This is the best unplugged tone I’ve heard from an electric 12-string since I last played a vintage Fender Coronado. It’s also possibly the easiest playing electric 12 I’ve encountered, and the intonation is superb. Unlike some 12-strings, it does exactly what you want and there’s no necessity to show it who’s the boss.
Some electric 12s leave you wondering if life might be simpler with a harmoniser or a chorus pedal, because the 12-string tone can be frustratingly muted. The G5422G-12 leaves no room for ambiguity, because its 12-string character is unmistakeable.
The pickups do a superb job of capturing the airy acoustic chime and adding a bit of electronic fairy dust. It can jangle with the best of them and the string spacing is well judged or strumming and arpeggiating alike. Bass notes sound solid, trebles are bright but not shrill and string-to-string balance requires no compressor assistance.
Although its vibe and sound is firmly rooted in the 60s, the G5422G-12 can be used to create fascinating textures and ambient effects when you start mixing it up with delay, modulation and reverb. All very inspiring.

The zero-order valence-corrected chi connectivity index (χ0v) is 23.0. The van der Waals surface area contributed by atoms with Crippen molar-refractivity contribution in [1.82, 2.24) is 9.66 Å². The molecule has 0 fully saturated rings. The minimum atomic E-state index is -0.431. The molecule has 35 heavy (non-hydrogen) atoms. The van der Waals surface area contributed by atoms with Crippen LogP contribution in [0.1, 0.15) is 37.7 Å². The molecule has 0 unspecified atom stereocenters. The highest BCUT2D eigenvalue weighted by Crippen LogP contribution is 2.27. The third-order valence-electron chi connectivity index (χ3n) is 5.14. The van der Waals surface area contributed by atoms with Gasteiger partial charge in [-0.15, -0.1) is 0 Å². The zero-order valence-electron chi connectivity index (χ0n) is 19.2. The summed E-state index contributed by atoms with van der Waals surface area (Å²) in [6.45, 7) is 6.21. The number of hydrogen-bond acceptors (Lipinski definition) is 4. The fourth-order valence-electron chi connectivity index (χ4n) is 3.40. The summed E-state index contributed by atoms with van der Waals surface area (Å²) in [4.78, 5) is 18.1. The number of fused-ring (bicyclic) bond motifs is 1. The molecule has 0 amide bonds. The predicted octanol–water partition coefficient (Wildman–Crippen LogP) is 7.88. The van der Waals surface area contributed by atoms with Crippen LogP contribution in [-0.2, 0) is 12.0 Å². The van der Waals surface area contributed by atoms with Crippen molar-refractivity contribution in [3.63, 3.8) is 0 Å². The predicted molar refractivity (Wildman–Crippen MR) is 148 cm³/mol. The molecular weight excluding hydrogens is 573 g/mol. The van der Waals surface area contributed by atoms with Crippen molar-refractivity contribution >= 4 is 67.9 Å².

Okay, I’ll admit that I’m a sucker for Gretsch guitars with flashy finishes. It’s probably something to do with the incongruity of such traditionally styled jazz instruments and the types of finish a 50s street racer might have painted his hotrod. So this Fairlane Blue metallic finish had me hooked right away.
Overall, the build quality impresses enormously. The bridge base fit in particular deserves a mention, because I can’t see any gaps whatsoever. The only complaints I have are the one-size- fits-all feel of the NuBone nut and some scraper marks on the inside surfaces of the f-hole bindingº but I’m really just nitpicking.
Although it’s a big armful, the 5420T’s lap and strap balance is really good, and the neck profile is just deep enough to feel appropriate for the body without being offputting for those who don’t like fat necks. It’s characterful, without straying too far from the generic.
The sound post dampens acoustic response to add sustain and reduce feedback, but it’s still fun to play unplugged, with its naturally jangly treble. There is some buzzing from the bridge area and some choking out around the 14th fret, but both are easy enough to remedy.
The pickups sound like Filter’Trons should, but with a little added bark and grit. The bridge delights with a phasey honk across the wound strings, a sparkly treble and enough of that wiry, countrified `squark’ to remind you why mellow jazz stylings were always more closely associated with a different `G’ brand. This is more Townshend power chords, Aussie riffs and rockin’ twang.